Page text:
It’s all sound and fury
And then you get woken up, almost, by the crashing chords of the third movement.
You’re now living in that land you created in movement one. it’s all sound and fury – you’re in a crowd here – can you see all those other people hurrying, pushing, hastening, on their way, going somewhere oh so important – they’ll pause to lift a cap to you and to offer a good morning, and to pass the time of day – but every so often you’re just plunged back into a busy New York street, sharing the sidewalk and the road and all the buildings around you with millions. There’s no time there’s no time there’s no time. Life is for living. Run. Do. Be.
Occasionally the strings sound an almost warning note – don’t linger; then the symphony becomes almost processional, a melody of ‘reward’ – look, you’re pacing now, awaiting someone to give you a medal, a check, or just a pat on the back. A human amongst humans – here we all are, together, all on this same road together, off we all go – hurry hurry hurry – the strings usher you, drive you, push you, go – go – go – go – you’re finally brought to a pause – and then it ENDS –
– and then that fourth movement begins….
…and everything trembles.
On the ocean
Remember that sea I mentioned above? Here it is. You’re at sea now, and it’s VIOLENT, and VIVID, and HEARTBREAKINGLY BEAUTIFUL. You’re at sea – look at the horizons beckoning you forward; feel the ship plunge under your feet, feel the sails bell out in the wind coming from the uttermost west… feel the calm as you bob on an ocean that is like a millpond with the sunlight streaming down, scintillating like only sunlight can on water, with white clouds on big blue sky. Feel the schooner pick up again, cutting clean lines through the blue – look over there, you’re being followed by a group of leaping porpoises playing in your wake… you can see the clouds gather somewhere, far away, shading the water from dark blue to slate gray, back to blue, this isn’t the storm, not yet, but you know what a storm is.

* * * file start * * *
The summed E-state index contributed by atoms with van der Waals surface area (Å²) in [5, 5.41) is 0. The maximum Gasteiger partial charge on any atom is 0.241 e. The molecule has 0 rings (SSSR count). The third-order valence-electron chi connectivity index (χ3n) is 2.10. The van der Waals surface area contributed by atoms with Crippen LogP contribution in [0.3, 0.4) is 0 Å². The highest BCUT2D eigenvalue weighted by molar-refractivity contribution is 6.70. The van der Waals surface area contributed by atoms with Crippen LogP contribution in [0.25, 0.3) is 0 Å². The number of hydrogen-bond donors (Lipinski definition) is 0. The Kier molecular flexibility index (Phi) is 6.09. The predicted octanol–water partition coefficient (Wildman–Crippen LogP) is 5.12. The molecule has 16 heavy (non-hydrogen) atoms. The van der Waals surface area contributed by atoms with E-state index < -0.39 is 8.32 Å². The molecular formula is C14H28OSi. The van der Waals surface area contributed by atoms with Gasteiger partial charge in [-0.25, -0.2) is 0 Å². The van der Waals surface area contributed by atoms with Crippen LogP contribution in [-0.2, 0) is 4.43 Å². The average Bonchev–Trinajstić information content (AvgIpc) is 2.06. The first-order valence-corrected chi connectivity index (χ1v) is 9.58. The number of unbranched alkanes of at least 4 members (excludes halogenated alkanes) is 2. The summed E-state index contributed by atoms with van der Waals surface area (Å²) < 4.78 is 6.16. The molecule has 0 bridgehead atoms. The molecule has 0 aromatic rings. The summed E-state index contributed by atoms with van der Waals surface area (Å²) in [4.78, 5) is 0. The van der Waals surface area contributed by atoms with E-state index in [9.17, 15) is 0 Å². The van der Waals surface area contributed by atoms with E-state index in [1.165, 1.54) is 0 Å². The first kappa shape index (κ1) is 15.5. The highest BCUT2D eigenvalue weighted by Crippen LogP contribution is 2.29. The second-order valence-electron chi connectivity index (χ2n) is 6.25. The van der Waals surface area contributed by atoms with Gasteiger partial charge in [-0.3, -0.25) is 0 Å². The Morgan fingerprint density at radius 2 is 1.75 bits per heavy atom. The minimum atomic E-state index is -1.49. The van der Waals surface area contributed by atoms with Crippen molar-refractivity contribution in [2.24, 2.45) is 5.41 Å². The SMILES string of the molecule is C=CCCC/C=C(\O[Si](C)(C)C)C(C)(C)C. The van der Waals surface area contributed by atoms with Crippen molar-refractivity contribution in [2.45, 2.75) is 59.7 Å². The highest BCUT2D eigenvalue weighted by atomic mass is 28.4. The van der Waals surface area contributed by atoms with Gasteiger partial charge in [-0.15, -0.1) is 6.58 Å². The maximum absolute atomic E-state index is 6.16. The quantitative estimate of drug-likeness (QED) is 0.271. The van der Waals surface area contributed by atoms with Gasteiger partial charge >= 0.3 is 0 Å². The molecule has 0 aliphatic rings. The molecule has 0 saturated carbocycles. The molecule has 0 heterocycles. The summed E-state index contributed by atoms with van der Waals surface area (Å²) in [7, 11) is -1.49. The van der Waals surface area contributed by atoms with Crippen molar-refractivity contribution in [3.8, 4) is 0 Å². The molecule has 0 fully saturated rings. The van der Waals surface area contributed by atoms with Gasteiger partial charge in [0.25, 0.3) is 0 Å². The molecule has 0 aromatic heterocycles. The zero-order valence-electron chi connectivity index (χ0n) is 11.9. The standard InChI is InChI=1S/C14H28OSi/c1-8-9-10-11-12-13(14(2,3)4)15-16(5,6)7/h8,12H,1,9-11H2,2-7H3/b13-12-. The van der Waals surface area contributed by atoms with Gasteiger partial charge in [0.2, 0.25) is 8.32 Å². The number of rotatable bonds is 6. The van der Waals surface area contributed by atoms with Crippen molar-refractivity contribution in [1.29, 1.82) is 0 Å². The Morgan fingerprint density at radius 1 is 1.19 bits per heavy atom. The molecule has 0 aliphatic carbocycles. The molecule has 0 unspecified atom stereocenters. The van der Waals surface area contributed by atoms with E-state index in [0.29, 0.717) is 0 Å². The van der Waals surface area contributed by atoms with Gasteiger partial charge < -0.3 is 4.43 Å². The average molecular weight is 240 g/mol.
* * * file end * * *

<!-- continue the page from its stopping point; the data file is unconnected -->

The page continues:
This is a game between playful and beautiful, and plunges into grandeur – it just can’t HELP itself, this is the ocean, this is pure pure pure power – you watch the clouds gather over the water – you watch the rain start – you start glimpsing the shore, the cliffs, you see the waves shattering themselves on rocks – there’s a lull – maybe as evening comes, as you see a rip in the clouds and there are sudden and unexpected stars – you pause, to gaze up, to grip the edge of the ship’s rail and look into the heavens and wonder what lies beyond them, and you recognize a star that can lead you home – but the ocean still has you – the ocean still moves you – the water is still breaking onto a shore that could shatter you – you come closer and closer and closer – and finally… that last… trembling… note… there is a lighthouse stabbing the dark from the promontory… cling to the light… hold onto it in the storm… keep the light centered in the heart of you… and it will take you…
…it will take you…
…it will take you…
At the conclusion of this symphony, after that last fading note, I sit wrung out and in tears, grateful to be reminded of what it means to be human, and what it must be like to look on a world with the eyes of God.
This time, as before, I don’t know where I was while I sat in that concert hall, but I wasn’t there.
I was flying. I was being folded in the wings of love. I was one of many, a tiny human in a throng of other human souls. I was alone on a ship on the open sea coming home at last.
For those who want to listen to it all… HERE
(PS the final piece in that particular video is Smetana’s “Moldau”, which I also love – it’s a wonderful portrait of a river. That’s a bonus for you. Enjoy. You’re welcome. 🙂 )